This morning I saw today’s xkcd strip, “Librarians“. My reaction went like this: oooo yay some librarian love, yippeee….oh, it’s the “librarians love books more than anything” meme again…boo. He’s clearly never dated an actual librarian, because this is so clearly the perspective of a person who doesn’t know what librarians actually do, and man, now I’m all disappointed. I was going to write something about it this morning, but the words kind of trickled out of my head and pooled together into nonsense, so I didn’t bother.
Images/stereotypes are viral. Thereâ€™s very little we can do to change the way the public views us. Badgering publishers or authors into printing retractions for their portrayal of librarians is defensive and not particularly productive or flattering, as it goes a long way towards perpetuating the myth that weâ€™re a bunch of control-freak biddies running around in packs trying to maintain order. The only way to change the perception of librarians (and Iâ€™d guess that the Shh! variety of librarian stereotype will be around for a long time because of movies, cartoons and books) is to get people to come into the library. See that we have more than books. See that many of us donâ€™t care how you treat our books as long as you use them. See that we can help you tame the torrent of information thatâ€™s available on the web and find real and useful sources of information for you. That many libraries have â€œquiet floorsâ€ instead of the whole library being off-limits for chatter. That we even encourage noisiness with some of our programming. Get people in the door and their perception of us might change.
This is something we’ve been wrestling with at my place of work, as well; there is a stereotype of librarians out there in the world, for good and/or for ill. While Kathleen thinks it’s okay either way, from my perspective as an academic librarian, it’s not okay and we really do need to change perceptions, at least locally. That strip demonstrates the idea that a librarian is so closely tied to the collection that hurting a book is torture to her; libraries are primarily understood as houses for their collections. The distinction between the library as a structure and the librarian as a thinking person and a professional is getting blurry. Librarians are far more than merely their collections, and we need to challenge that perception if we’re going to be taken seriously.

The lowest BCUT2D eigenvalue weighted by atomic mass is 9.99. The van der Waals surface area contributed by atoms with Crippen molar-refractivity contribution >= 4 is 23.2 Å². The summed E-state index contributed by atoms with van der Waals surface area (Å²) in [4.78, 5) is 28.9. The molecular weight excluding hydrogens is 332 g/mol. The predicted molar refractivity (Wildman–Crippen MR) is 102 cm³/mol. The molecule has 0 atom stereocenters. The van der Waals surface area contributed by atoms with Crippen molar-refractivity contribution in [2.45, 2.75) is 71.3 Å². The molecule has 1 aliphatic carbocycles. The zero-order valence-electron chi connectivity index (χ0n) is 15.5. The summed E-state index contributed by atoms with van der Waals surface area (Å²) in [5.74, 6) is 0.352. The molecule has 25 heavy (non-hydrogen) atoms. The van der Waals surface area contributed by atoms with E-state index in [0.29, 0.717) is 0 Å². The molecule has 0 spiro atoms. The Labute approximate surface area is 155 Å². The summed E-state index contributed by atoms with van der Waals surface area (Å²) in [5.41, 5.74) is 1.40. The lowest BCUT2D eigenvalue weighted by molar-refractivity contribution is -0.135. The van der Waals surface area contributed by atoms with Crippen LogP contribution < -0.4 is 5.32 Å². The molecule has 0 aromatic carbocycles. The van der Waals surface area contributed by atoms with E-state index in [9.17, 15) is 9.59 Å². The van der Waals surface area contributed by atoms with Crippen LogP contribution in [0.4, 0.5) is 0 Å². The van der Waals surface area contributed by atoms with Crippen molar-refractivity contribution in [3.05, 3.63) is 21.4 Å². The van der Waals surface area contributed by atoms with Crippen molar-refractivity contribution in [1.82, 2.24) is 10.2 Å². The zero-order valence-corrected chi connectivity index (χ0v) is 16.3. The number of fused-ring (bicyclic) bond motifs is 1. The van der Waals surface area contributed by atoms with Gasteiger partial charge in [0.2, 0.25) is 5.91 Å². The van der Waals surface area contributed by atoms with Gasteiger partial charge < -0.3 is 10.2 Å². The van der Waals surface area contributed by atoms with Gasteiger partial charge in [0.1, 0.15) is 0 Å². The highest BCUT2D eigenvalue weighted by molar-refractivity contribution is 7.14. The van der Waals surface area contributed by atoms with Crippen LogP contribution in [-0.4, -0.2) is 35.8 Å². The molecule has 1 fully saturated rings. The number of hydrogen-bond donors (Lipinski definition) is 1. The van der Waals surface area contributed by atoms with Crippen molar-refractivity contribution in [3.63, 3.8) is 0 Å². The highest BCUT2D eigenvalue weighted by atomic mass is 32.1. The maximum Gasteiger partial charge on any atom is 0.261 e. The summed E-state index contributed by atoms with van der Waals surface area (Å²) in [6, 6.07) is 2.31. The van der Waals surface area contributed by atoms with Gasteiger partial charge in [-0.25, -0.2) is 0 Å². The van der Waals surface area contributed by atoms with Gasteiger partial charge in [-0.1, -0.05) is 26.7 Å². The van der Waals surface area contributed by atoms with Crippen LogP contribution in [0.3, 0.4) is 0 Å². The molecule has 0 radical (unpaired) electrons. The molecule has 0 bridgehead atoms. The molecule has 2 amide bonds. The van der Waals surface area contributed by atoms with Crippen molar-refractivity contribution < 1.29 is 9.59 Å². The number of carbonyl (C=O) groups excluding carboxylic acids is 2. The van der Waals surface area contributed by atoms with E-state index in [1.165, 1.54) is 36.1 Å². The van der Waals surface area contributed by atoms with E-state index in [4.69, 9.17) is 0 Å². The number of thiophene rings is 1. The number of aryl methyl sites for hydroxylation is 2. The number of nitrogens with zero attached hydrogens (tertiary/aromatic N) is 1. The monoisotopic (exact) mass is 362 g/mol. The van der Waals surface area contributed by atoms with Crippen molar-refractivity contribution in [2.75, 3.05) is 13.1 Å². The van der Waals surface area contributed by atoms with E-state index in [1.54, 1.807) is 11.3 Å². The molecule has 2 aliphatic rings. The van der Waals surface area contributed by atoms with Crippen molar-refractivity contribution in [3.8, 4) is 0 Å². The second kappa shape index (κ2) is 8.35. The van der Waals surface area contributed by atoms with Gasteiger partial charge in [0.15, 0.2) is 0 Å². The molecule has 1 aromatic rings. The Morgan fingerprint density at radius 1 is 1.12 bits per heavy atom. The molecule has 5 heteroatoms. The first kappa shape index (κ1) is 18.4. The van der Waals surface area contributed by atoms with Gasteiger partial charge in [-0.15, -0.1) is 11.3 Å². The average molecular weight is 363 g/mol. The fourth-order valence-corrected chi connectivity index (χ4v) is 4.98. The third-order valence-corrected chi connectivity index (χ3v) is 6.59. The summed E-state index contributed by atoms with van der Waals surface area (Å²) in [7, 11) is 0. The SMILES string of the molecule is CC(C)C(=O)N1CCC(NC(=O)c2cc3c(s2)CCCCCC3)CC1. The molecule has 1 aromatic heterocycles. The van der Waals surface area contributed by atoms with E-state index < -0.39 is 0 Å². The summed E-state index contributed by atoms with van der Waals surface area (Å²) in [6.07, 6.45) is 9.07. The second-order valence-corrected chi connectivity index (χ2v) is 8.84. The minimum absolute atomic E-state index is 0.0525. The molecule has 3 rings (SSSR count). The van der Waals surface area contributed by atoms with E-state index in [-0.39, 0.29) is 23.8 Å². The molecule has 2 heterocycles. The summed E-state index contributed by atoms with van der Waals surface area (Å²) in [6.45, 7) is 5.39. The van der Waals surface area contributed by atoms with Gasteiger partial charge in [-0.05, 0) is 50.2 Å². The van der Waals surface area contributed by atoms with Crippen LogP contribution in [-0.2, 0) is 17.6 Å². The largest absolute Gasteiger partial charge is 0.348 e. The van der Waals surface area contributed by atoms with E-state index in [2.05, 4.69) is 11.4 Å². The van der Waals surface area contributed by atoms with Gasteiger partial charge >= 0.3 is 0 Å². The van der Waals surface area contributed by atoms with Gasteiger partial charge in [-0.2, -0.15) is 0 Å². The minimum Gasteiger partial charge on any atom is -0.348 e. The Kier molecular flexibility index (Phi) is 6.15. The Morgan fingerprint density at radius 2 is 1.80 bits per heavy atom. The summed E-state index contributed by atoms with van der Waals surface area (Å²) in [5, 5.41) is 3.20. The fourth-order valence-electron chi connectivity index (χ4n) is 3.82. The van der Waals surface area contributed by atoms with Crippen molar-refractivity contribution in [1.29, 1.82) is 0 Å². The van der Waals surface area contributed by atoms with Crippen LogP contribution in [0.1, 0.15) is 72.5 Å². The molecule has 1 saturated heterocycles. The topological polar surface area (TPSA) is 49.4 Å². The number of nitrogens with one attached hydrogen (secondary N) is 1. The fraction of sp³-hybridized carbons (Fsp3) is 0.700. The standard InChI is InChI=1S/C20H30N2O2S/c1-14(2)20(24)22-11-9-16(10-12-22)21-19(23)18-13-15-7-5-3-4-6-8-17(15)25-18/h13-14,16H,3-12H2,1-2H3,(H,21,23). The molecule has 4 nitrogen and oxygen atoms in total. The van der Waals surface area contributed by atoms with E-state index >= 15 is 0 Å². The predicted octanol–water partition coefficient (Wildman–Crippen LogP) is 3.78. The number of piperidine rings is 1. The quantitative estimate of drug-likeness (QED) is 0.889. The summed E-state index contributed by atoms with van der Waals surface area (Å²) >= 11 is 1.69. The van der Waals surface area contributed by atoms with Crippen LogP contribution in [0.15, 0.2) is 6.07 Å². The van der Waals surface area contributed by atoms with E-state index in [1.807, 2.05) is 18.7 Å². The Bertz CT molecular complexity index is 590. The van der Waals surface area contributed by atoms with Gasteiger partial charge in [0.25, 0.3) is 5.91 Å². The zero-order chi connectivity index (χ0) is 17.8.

As I’ve heard it expressed at a couple of different institutions now, librarians need to better express the business that we’re in. The number of times we encounter people who don’t know the difference between a public library and an academic library is staggering enough; why don’t we better express what it is we do? What sort of resource we are to the universities in which we’re ensconced? We need to better articulate our expertise, as well. We are not a little-league version of an academic; we are the people who watch the flow of publication and information distribution, keep tabs on the different entry ways into a discipline. We are the people who know how to find sources of information when you know nothing about a discipline, because we know how to read its tea leaves. We fight to make sure information is available to the people who need it; we haven’t done very well so far at expressing that battle to the faculty who’s work is the fodder for it.
I’m not saying we should ask for a retraction; it’s not xkcd’s fault that we have a shhh-ing reputation. It’s ours. And it’s our job to get out there and make a new reputation for ourselves, not as bespeckled, cardigan-wearing biddies, but as loud-mouthed, politically-savvy, compassionate brainacs with a pendant for the rare and obscure. With a talent for divination, of course.